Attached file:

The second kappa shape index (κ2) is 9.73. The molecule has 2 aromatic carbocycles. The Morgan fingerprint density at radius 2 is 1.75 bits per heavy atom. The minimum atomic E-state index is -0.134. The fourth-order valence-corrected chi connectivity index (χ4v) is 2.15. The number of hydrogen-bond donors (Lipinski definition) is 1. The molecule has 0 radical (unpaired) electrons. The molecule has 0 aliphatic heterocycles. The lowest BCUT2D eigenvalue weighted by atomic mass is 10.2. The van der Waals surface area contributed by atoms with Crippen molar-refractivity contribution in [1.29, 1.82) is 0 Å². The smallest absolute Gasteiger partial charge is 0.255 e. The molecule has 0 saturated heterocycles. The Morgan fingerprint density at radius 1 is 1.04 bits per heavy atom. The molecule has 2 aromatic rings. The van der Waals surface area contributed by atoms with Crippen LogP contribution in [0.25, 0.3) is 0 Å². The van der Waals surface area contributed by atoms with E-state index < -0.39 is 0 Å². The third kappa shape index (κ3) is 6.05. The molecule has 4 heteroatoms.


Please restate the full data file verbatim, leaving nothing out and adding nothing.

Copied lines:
The second kappa shape index (κ2) is 9.73. The molecule has 2 aromatic carbocycles. The Morgan fingerprint density at radius 2 is 1.75 bits per heavy atom. The minimum atomic E-state index is -0.134. The fourth-order valence-corrected chi connectivity index (χ4v) is 2.15. The number of hydrogen-bond donors (Lipinski definition) is 1. The molecule has 0 radical (unpaired) electrons. The molecule has 0 aliphatic heterocycles. The lowest BCUT2D eigenvalue weighted by atomic mass is 10.2. The van der Waals surface area contributed by atoms with Crippen molar-refractivity contribution in [1.29, 1.82) is 0 Å². The smallest absolute Gasteiger partial charge is 0.255 e. The molecule has 0 saturated heterocycles. The Morgan fingerprint density at radius 1 is 1.04 bits per heavy atom. The molecule has 2 aromatic rings. The van der Waals surface area contributed by atoms with Crippen LogP contribution in [0.25, 0.3) is 0 Å². The van der Waals surface area contributed by atoms with E-state index < -0.39 is 0 Å². The third kappa shape index (κ3) is 6.05. The molecule has 4 heteroatoms.